After the jump I’ve posted background on Rees, some of his answers to frequently asked questions about his challenge to Grassley, and his introductory video, in which he notes that Grassley has been in Washington, DC since a year before Rees was born. I’ve also enclosed excerpts from two articles linked on the Rees campaign website. Among other things, those pieces criticize Grassley for approving too many judges nominated by President Barack Obama–which is comical, since during Grassley’s first year as chair of the Senate Judiciary Committee, the Senate confirmed only eleven federal judges, “the fewest in a single year since 1960.”

I can’t conceive of any scenario in which Grassley loses a Republican primary, but assuming Rees qualifies for the ballot, it will be interesting to see how many conservatives cast protest votes for him. For reference, Tom Hoefling got just under 17 percent of the vote in his 2014 GOP primary challenge to Governor Terry Branstad. Turnout is likely to be very low on June 7, since no other statewide offices are elected this year, and only one of Iowa’s four Congressional districts appears likely to have a competitive GOP primary (Representative David Young is expected to face at least one conservative challenger in IA-03).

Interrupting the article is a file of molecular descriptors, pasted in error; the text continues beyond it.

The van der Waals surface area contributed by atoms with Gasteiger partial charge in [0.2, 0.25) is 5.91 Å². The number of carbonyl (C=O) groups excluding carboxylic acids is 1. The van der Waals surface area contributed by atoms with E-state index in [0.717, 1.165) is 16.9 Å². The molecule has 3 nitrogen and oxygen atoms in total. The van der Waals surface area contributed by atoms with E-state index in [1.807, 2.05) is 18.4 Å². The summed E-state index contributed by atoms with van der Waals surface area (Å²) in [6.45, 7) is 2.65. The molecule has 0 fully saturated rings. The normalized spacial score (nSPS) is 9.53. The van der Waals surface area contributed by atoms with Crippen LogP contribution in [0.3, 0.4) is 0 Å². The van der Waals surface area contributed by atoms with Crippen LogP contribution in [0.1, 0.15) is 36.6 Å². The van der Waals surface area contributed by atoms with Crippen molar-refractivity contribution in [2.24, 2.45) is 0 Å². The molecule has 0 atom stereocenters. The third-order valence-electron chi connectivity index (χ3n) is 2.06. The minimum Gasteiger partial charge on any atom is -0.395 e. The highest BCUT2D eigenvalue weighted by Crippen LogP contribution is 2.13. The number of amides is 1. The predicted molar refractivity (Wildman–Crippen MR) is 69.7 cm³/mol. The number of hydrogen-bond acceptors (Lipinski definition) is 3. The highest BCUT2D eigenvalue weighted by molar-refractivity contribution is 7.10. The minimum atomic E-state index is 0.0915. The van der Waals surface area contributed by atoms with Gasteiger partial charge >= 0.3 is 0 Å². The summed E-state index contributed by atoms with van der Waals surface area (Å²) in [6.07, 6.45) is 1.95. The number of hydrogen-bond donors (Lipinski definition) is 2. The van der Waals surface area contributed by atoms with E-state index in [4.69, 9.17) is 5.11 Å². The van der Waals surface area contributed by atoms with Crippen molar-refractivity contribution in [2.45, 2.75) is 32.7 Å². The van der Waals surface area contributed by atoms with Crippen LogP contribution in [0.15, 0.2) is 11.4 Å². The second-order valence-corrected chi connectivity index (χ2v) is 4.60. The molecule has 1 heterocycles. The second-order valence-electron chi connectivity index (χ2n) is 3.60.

Rees had nominating petitions out at some Republican precinct caucuses on February 1. To qualify for the primary ballot, he will need to submit to the Secretary of State’s office by March 18 at least 3,331 signatures (0.5% of the votes cast for Governor Terry Branstad in Iowa’s 2014 general election). In addition, those signatures must be collected in at least ten counties, and for each of those counties, the number of signatures on nominating petitions must equal at least 1 percent of the votes cast for Branstad in the 2014 general election.

A few conservatives made noise about a primary challenge to Grassley in 2009, when it appeared he might support some version of health care reform, but they never followed through. Iowa’s senior senator defused some anger on his right flank by warning that end-of-life counseling provisions in the proposed bill could let people “pull the plug on grandma,” though he had voted for a previous law including such counseling. He later voted against the Affordable Care Act in committee and on the Senate floor, while seeking credit for some of its provisions.